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The Issues Around Free Will

Philosophy : Philosophy Articles

The question asked here is 'do we have free will?' and issues that result from this are around whether this matters - whether the impact has an effect on how we should live our lives and our attitude to others. There are also issues about whether we can be both free and not free, or whether this isn't possible.

If we had free will, then we would be able to do anything we wanted. When I go to choose whether to eat a peach or an apple, I can really choose either. And if I were to revisit that situation after choosing the peach, I can reasonably expect that I might have chosen the apple. Or can I?

Well, not really, since if the same thought processes and influences give rise to a different choice then there would be chaos in our lives, we need some structure and organisation. However, many think it is consistent to say that I was free to pick either the peach or the apple, though I would always pick the peach.

Some people say the results of free will would be that we live in total chaos - if I can do what I like, then there would be no order. We run according to cause and effect, physically, but if we could create our own causes then total chaos would result. But libertarians argue that we do have free will.

People traditionally approach the subject by saying 'of course we have free will - I can do what I want - I can go and play or I can do some work' but as they study the subject more and more they become less and less convinced, and many then say that everything we do is determined - determinism, though many think the two are compatible - they are compatibilists.

How do determinists reach their view? Well, let's look at it. Were we free to choose whether we born or not? No, we had no influence on that. Our parents decided. And their parents before them, right back to the start of humanity. We had no choice over our birth, it was determined by factors beyond our control. All processes are the result of physical cause and effect - a physical cause and a physical effect - I hit the white on the pool table and it has the effect of moving the yellow ball it strikes. This is determined by the laws of physics. Similarly with every other cause and effect.

So, before we are born it is straightforward. However, after we are born some confuse physical cause and effect processes in us to seem as though we are exercising some free will and going outside this physical cause and effect loop. When I ask for a chocolate bar, that is my own free will. There is no-one holding a gun to my head. I didn't have to ask for it. BUT, says the determinist, given the process of cause and effect, you did have to ask for it if you asked for it.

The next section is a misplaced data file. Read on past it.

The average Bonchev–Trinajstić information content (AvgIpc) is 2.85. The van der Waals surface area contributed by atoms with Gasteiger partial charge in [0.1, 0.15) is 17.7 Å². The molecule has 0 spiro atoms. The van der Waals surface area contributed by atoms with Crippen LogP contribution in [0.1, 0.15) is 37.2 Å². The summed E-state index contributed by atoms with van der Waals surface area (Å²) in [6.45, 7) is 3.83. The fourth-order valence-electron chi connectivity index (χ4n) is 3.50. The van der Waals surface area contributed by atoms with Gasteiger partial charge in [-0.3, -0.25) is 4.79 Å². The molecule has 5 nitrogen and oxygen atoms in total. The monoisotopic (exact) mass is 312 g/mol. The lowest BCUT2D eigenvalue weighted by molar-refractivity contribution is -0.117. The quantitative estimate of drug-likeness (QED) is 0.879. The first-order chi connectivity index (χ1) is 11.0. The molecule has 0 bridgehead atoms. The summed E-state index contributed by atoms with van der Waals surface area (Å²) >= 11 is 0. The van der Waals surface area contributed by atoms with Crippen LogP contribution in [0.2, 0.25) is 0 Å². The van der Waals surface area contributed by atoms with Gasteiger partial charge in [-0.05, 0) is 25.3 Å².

The chain of cause and effect that occurs in the world was such that it had that effect. If you could break this chain, with a genesis of some sort, then there would be chaos. If I could just produce an effect with no cause, then there would be no order in the world and everything would be untenable. Therefore everything we do is ultimately the cause of unthinking, physical cause and effect processes. We cannot break the chain.

If we accept determinism, ought we to change? That is, if the murderer in prison had no choice but to do what he did, given his genes and environment, which he had no choice over and govern how he acts, should he still be there?

Well, most argue yes, for pragmatic effects - to act as a detterent to others, and to make society liveable for those fortunate enough to not be born with those unfortunate genetics.

Is this consistent thinking? Do we have a choice about whether we put them in prison or not if everything is determined - is there any point having that debate? Yes there is, since determinism is distinct from a view it is often confused with, known as fatalism, the 'what will be will be' view.

This says that whatever happens, happens, and there is nothing we can do about it. Determinism however says that whatever happens, happens for a reason. Therefore if we did not put these people in prison, that would change the series of cause and effects that impinge on them, and hence the future will be different. This is distinct from fatalism which is a stronger view.

What do you think? Let us know!

By: Dan on Tue, Jun 11th 2002

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